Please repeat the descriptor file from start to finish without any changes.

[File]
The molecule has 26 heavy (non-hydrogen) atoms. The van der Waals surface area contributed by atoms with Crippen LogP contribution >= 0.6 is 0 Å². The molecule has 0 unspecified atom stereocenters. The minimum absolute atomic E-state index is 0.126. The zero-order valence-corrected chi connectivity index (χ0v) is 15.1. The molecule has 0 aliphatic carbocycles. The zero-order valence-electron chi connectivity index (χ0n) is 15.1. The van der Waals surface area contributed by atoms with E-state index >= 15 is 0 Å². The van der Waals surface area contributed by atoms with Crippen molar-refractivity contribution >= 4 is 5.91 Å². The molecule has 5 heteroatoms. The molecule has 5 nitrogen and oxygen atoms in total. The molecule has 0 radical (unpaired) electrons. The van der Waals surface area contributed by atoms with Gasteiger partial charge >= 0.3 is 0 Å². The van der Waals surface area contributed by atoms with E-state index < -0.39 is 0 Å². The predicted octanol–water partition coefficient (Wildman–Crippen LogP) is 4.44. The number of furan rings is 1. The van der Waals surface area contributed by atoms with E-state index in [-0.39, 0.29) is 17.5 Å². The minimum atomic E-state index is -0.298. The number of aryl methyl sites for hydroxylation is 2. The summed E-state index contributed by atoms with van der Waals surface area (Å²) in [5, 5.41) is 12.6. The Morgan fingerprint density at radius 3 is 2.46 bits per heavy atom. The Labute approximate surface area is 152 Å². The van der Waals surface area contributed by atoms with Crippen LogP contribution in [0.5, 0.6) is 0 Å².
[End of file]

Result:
The molecule has 26 heavy (non-hydrogen) atoms. The van der Waals surface area contributed by atoms with Crippen LogP contribution >= 0.6 is 0 Å². The molecule has 0 unspecified atom stereocenters. The minimum absolute atomic E-state index is 0.126. The zero-order valence-corrected chi connectivity index (χ0v) is 15.1. The molecule has 0 aliphatic carbocycles. The zero-order valence-electron chi connectivity index (χ0n) is 15.1. The van der Waals surface area contributed by atoms with E-state index >= 15 is 0 Å². The van der Waals surface area contributed by atoms with Crippen molar-refractivity contribution >= 4 is 5.91 Å². The molecule has 5 heteroatoms. The molecule has 5 nitrogen and oxygen atoms in total. The molecule has 0 radical (unpaired) electrons. The van der Waals surface area contributed by atoms with Gasteiger partial charge >= 0.3 is 0 Å². The van der Waals surface area contributed by atoms with E-state index < -0.39 is 0 Å². The predicted octanol–water partition coefficient (Wildman–Crippen LogP) is 4.44. The number of furan rings is 1. The van der Waals surface area contributed by atoms with E-state index in [-0.39, 0.29) is 17.5 Å². The minimum atomic E-state index is -0.298. The number of aryl methyl sites for hydroxylation is 2. The summed E-state index contributed by atoms with van der Waals surface area (Å²) in [5, 5.41) is 12.6. The Morgan fingerprint density at radius 3 is 2.46 bits per heavy atom. The Labute approximate surface area is 152 Å². The van der Waals surface area contributed by atoms with Crippen LogP contribution in [0.5, 0.6) is 0 Å².